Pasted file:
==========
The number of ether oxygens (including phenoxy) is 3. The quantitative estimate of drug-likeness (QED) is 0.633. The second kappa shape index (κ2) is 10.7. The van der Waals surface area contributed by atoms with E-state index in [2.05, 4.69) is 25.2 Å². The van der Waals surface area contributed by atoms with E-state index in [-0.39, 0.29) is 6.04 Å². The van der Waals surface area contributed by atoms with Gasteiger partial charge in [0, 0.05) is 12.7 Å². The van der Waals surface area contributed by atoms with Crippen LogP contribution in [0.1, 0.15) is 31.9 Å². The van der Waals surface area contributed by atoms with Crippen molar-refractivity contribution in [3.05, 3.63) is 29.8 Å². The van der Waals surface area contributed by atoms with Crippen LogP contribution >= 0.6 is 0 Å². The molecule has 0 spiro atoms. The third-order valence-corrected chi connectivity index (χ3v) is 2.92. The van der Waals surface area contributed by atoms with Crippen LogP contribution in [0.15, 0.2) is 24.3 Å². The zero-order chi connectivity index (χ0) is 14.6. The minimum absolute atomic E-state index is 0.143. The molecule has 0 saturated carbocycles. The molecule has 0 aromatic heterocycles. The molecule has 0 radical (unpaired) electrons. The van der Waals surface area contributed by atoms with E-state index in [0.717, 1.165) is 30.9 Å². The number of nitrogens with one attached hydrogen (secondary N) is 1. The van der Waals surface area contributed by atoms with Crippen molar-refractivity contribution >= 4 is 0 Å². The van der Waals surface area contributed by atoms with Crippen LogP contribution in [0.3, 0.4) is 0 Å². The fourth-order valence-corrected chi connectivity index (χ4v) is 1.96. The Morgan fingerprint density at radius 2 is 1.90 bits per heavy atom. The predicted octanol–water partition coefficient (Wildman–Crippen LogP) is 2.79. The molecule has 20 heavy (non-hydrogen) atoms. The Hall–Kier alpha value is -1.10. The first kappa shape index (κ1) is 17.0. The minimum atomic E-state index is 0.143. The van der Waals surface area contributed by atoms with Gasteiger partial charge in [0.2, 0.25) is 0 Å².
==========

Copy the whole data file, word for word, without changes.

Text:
The number of ether oxygens (including phenoxy) is 3. The quantitative estimate of drug-likeness (QED) is 0.633. The second kappa shape index (κ2) is 10.7. The van der Waals surface area contributed by atoms with E-state index in [2.05, 4.69) is 25.2 Å². The van der Waals surface area contributed by atoms with E-state index in [-0.39, 0.29) is 6.04 Å². The van der Waals surface area contributed by atoms with Gasteiger partial charge in [0, 0.05) is 12.7 Å². The van der Waals surface area contributed by atoms with Crippen LogP contribution in [0.1, 0.15) is 31.9 Å². The van der Waals surface area contributed by atoms with Crippen molar-refractivity contribution in [3.05, 3.63) is 29.8 Å². The van der Waals surface area contributed by atoms with Crippen LogP contribution >= 0.6 is 0 Å². The molecule has 0 spiro atoms. The third-order valence-corrected chi connectivity index (χ3v) is 2.92. The van der Waals surface area contributed by atoms with Crippen LogP contribution in [0.15, 0.2) is 24.3 Å². The zero-order chi connectivity index (χ0) is 14.6. The minimum absolute atomic E-state index is 0.143. The molecule has 0 saturated carbocycles. The molecule has 0 aromatic heterocycles. The molecule has 0 radical (unpaired) electrons. The van der Waals surface area contributed by atoms with E-state index in [0.717, 1.165) is 30.9 Å². The number of nitrogens with one attached hydrogen (secondary N) is 1. The van der Waals surface area contributed by atoms with Crippen molar-refractivity contribution >= 4 is 0 Å². The van der Waals surface area contributed by atoms with Crippen LogP contribution in [0.3, 0.4) is 0 Å². The fourth-order valence-corrected chi connectivity index (χ4v) is 1.96. The Morgan fingerprint density at radius 2 is 1.90 bits per heavy atom. The predicted octanol–water partition coefficient (Wildman–Crippen LogP) is 2.79. The molecule has 20 heavy (non-hydrogen) atoms. The Hall–Kier alpha value is -1.10. The first kappa shape index (κ1) is 17.0. The minimum atomic E-state index is 0.143. The van der Waals surface area contributed by atoms with Gasteiger partial charge in [0.2, 0.25) is 0 Å².